There are, I suspect, exactly two reactions to the music video for the Dave Matthews Band's "Everyday," the one where the big frumpy guy who you at first think is a panhandler stands on the street and asks strangers for hugs: "Man, this Dave Matthews character has really done it this time, expecting me to be moved by this sentimental hokum," and "Man, this Dave Matthews character has really done it this time, moving me with this sentimental hokum." My first viewing, I was pleasantly surprised to find myself thinking the latter, which was kind of a revelation, as I'd always sort of blithely ignored Matthews, consigned him to the same mental space where the Spin Doctors and Widespread Panic and Blues Traveler rattle away, confident in my appreciation of more subtle emotional virtuosi (you know, like the Promise Ring).
Yet thanks to a string of gloriously, unapologetically flowery pop singles that replaced the labored jamminess of his earlier material with a silvery melodic lilt, Matthews kept creeping into my cerebral cortex, delicately trampling Counting Crows and even Toad the Wet Sprocket in his mastery of that rarefied ratio of fey to virile that few rock-star guys ever actually attain.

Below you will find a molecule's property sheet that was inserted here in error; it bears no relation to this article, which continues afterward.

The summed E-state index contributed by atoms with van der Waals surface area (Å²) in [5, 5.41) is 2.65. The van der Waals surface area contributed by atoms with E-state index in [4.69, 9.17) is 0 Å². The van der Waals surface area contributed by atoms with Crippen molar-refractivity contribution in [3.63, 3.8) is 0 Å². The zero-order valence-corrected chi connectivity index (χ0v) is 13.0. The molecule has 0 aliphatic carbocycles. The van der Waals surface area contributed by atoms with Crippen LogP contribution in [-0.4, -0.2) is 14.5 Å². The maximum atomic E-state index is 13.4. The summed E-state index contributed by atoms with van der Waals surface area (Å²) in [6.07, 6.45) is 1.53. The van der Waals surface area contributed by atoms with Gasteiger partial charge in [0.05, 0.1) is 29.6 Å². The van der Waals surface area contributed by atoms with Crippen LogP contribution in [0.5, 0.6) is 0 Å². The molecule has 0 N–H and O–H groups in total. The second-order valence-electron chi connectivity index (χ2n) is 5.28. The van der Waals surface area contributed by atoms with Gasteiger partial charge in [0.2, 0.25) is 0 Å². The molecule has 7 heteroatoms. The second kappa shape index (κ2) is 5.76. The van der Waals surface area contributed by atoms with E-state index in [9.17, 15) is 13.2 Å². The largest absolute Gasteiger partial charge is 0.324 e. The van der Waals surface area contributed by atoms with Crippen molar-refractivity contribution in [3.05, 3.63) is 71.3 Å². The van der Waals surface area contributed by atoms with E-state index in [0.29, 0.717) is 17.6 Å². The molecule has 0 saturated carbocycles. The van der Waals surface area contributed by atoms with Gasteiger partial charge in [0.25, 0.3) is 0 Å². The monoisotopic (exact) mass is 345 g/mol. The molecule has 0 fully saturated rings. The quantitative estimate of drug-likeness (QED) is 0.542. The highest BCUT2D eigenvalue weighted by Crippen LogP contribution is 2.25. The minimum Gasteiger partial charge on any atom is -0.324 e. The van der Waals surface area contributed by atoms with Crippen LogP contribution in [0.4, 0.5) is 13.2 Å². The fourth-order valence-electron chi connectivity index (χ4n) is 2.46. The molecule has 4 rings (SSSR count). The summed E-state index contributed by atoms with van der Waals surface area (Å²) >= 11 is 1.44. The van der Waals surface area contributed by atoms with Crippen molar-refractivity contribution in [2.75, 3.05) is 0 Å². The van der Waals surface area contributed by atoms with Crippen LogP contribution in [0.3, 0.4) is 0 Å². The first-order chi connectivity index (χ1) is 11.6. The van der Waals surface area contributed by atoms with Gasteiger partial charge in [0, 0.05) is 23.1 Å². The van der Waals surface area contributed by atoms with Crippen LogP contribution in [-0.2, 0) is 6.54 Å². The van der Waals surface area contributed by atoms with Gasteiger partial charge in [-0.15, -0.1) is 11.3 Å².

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"Everyday," and especially its video, is that proficiency tooled to post-9/11 dimensions. "Pick me up, love, from the bottom/Up onto the top, love, everyday," Matthews sings over a groove that's like coming in from out of the rain. "Pay no mind to taunts or advances/I'm gonna take my chances on everyday." And the guy in the video does just that, risking his health (or at least his virility) on passers-by, some of whom give him strange stares, two of whom push him into an alley, but many of whom (including Matthews and his band) embrace him like some old friend they'd forgotten to e-mail in 12 years. Maybe it reflects an inner shallowness within me--the old, hokum-hating me would certainly say so--but I'm kind of into it.